Invertebrates were extracted from soil cores taken to a depth of 5 cm, around the bases of sample trees, using a simple flotation technique. In general, the density of micro-arthropods was lower (Table 3.1) than in either temperate or African woodland, but was similar to those in a banana plantation in Uganda. In that case, no figures were given for nematodes, but Collembolan density was comparable (1.8 + 0.37 x 103/m), whilst mite populations appeared somewhat higher than in this study at 6.87 + 0.88 x 1 03/m.
Fauna were extracted from litter bags containing dry mopane leaves buried in the soil around sample trees in the SMA (Chapter 2). More microarthropods were recovered from litter bags than from the soil cores and nematodes were also well representated. Over 10 000 individuals were identified, representing 6 classes, 23 orders, 97 families and about 150 species. The mites were the most abundant group and were the best represented, with some 100 species. Nematodes were less numerous, but 22 species were identified. Relatively few springtails were found, mostly from the family Isotomidae and insect numbers varied greatly, but were generally low. Pot worms (Enchytraeidae) were also found in litter bags, though in small numbers.
The effects of DDT
The biomass, diversity, faunal composition and relative abundance of individual taxa within pitfall trap catches were compared between sprayed and unsprayed sites.
Biomass was very variable within sectors of the SMA (Box 3.5) and there were no significant differences detected between sprayed and unsprayed areas (Table 3.2). There is thus no evidence that DDT affected the biomass of surface-active invertebrates in the period immediately following spraying, or in the long term.
Box 3.5 Biomass
During sorting of post-spray pitfall trap catches from the spray monitoring area for 1988, invertebrates were measured using an eye-piece graticule on a binocular microscope. The biomass of invertebrates was then estimated using a weight versus length relationship.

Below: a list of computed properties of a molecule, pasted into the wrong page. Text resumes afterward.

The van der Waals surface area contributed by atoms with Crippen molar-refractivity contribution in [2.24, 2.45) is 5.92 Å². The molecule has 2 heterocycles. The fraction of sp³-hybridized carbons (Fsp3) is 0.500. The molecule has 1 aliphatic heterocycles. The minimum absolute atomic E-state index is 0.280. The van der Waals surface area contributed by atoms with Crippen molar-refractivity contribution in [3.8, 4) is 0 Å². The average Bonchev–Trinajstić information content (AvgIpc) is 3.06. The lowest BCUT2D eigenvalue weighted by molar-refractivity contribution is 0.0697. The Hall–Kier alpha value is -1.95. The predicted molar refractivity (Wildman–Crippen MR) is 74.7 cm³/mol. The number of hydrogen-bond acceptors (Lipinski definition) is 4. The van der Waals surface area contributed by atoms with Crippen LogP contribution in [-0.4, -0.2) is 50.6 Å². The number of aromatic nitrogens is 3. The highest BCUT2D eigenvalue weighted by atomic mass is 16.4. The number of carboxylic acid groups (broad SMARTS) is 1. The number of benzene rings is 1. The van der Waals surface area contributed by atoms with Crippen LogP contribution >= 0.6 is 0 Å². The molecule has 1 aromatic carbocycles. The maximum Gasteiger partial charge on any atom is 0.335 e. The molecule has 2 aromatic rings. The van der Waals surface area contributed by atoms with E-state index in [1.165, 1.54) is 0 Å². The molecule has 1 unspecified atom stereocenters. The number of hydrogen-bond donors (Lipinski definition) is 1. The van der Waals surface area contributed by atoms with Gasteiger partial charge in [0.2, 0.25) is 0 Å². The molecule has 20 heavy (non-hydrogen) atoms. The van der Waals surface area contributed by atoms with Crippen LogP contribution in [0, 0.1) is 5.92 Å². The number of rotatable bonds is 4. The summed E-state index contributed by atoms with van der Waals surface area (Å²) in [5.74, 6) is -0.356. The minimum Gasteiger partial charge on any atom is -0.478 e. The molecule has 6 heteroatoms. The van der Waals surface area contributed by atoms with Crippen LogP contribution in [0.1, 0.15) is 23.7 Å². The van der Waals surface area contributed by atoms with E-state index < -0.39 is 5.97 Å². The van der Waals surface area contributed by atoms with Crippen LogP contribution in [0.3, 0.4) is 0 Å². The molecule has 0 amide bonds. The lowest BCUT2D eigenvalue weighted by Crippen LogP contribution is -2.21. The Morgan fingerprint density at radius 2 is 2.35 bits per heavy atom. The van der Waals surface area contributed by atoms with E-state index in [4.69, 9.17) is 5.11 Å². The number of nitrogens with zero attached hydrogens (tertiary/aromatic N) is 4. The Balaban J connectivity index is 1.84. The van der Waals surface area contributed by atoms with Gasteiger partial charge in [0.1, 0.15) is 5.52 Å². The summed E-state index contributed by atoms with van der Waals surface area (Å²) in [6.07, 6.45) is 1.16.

For the majority of invertebrates weight was calculated using the formula:
W= 0.0305 L
However, for Diplopoda and Chilopoda a linear equation was used.
W= -0.792 + 0.571 L
where W= weight and L = length.
The results in Table 3.2 show that biomass estimated in this way was similar in all four sectors of the SMA, whether sprayed or unsprayed. Variance of biomass estimates for catches in the two sprayed sectors was higher, but there was no evidence to suggest that DDT had any adverse impact on the biomass of surface-active invertebrates in the area.
Abundance and Diversity
Fewer invertebrates were caught in the '87' area than in any of the other sectors of the SMA throughout the period of the study (Figure 3.8). This was the most heavily sprayed sector of the SMA, but as there is no pre-spray data for this sector, the differences cannot be attributed conclusively to DDT. They may relate directly to inherent environmental differences in the area. However, there are indications that DDT may have been affecting invertebrates in the SMA, with fewer invertebrates caught in the '88' sector a year after it was sprayed for the first time, whilst numbers rose in both the unsprayed sectors.
Species richness of the pitfall trap catches shows a similar pattern (Figure 3.9). Whilst there was an overall decline in 'species' richness as the study progressed, this was most marked in the area sprayed for the first time during the study. The results do not constitute proof of a detrimental impact of DDT, although this seems likely. Certainly, other environmental variables are more important than spraying in determining the abundance and diversity of surface-active invertebrates, as neither the total number of invertebrates nor the number of taxa caught in pitfall traps showed differences between unsprayed (U) and sprayed (S) sites within the whole study area.
A variety of diversity indices were also calculated for the pitfall trap catch data and these show similar results with no evidence of differences in diversity between sprayed and unsprayed areas in the extensive survey, but indications of minor impacts of DDT from the intensive study in the SMA.
Similarity in Faunal Composition Different sites can be grouped using cluster analysis to show the similarity of their fauna (Box 3.6). Figure 3.10 shows clear separation of the sprayed (S) from unsprayed (U) sites in the extensive survey area. However, the lack of pre-spray information on these sites and their spatial separation leave the possibility that factors other than DDT may be responsible for the differences in faunal composition between the areas. Within the SMA there was no simple division into sprayed and unsprayed sites. Faunal similarity was governed principally by natural seasonal and annual variation, with some indications of an underlying longterm effect of DDT. There are indications that sites sprayed for the first time during the first year of the study (1988) became less similar to the unsprayed sites, a year after spraying. Thus, natural variation has a greater impact on faunal composition of sites than DDT, but there is evidence that DDT may have some effect.